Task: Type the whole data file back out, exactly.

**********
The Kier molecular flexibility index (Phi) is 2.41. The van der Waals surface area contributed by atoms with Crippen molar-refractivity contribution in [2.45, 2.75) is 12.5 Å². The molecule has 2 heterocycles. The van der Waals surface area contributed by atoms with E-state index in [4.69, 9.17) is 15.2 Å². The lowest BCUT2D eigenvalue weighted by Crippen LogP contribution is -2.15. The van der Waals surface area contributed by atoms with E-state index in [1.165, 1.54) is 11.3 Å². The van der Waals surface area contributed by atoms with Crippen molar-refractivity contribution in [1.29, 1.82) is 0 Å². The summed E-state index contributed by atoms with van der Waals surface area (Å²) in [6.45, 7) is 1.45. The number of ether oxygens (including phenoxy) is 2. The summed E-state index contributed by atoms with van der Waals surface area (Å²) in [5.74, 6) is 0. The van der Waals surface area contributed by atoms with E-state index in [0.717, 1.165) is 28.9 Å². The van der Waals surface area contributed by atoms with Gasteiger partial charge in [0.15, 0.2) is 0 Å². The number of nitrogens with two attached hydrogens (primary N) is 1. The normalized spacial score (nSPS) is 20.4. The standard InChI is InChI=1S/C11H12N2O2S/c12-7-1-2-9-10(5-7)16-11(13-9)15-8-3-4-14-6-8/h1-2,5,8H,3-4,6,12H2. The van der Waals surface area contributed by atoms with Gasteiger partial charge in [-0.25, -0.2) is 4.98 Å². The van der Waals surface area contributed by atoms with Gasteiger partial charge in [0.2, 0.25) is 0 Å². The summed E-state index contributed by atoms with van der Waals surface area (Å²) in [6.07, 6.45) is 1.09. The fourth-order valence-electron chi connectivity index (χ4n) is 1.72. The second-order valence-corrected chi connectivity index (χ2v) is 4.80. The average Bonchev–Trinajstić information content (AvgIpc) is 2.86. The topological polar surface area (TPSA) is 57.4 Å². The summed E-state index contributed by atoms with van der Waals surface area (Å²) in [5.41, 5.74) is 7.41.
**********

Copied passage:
The Kier molecular flexibility index (Phi) is 2.41. The van der Waals surface area contributed by atoms with Crippen molar-refractivity contribution in [2.45, 2.75) is 12.5 Å². The molecule has 2 heterocycles. The van der Waals surface area contributed by atoms with E-state index in [4.69, 9.17) is 15.2 Å². The lowest BCUT2D eigenvalue weighted by Crippen LogP contribution is -2.15. The van der Waals surface area contributed by atoms with E-state index in [1.165, 1.54) is 11.3 Å². The van der Waals surface area contributed by atoms with Crippen molar-refractivity contribution in [1.29, 1.82) is 0 Å². The summed E-state index contributed by atoms with van der Waals surface area (Å²) in [6.45, 7) is 1.45. The number of ether oxygens (including phenoxy) is 2. The summed E-state index contributed by atoms with van der Waals surface area (Å²) in [5.74, 6) is 0. The van der Waals surface area contributed by atoms with E-state index in [0.717, 1.165) is 28.9 Å². The van der Waals surface area contributed by atoms with Gasteiger partial charge in [0.15, 0.2) is 0 Å². The number of nitrogens with two attached hydrogens (primary N) is 1. The normalized spacial score (nSPS) is 20.4. The standard InChI is InChI=1S/C11H12N2O2S/c12-7-1-2-9-10(5-7)16-11(13-9)15-8-3-4-14-6-8/h1-2,5,8H,3-4,6,12H2. The van der Waals surface area contributed by atoms with Gasteiger partial charge in [-0.25, -0.2) is 4.98 Å². The van der Waals surface area contributed by atoms with Gasteiger partial charge in [0.2, 0.25) is 0 Å². The summed E-state index contributed by atoms with van der Waals surface area (Å²) in [6.07, 6.45) is 1.09. The fourth-order valence-electron chi connectivity index (χ4n) is 1.72. The second-order valence-corrected chi connectivity index (χ2v) is 4.80. The average Bonchev–Trinajstić information content (AvgIpc) is 2.86. The topological polar surface area (TPSA) is 57.4 Å². The summed E-state index contributed by atoms with van der Waals surface area (Å²) in [5.41, 5.74) is 7.41.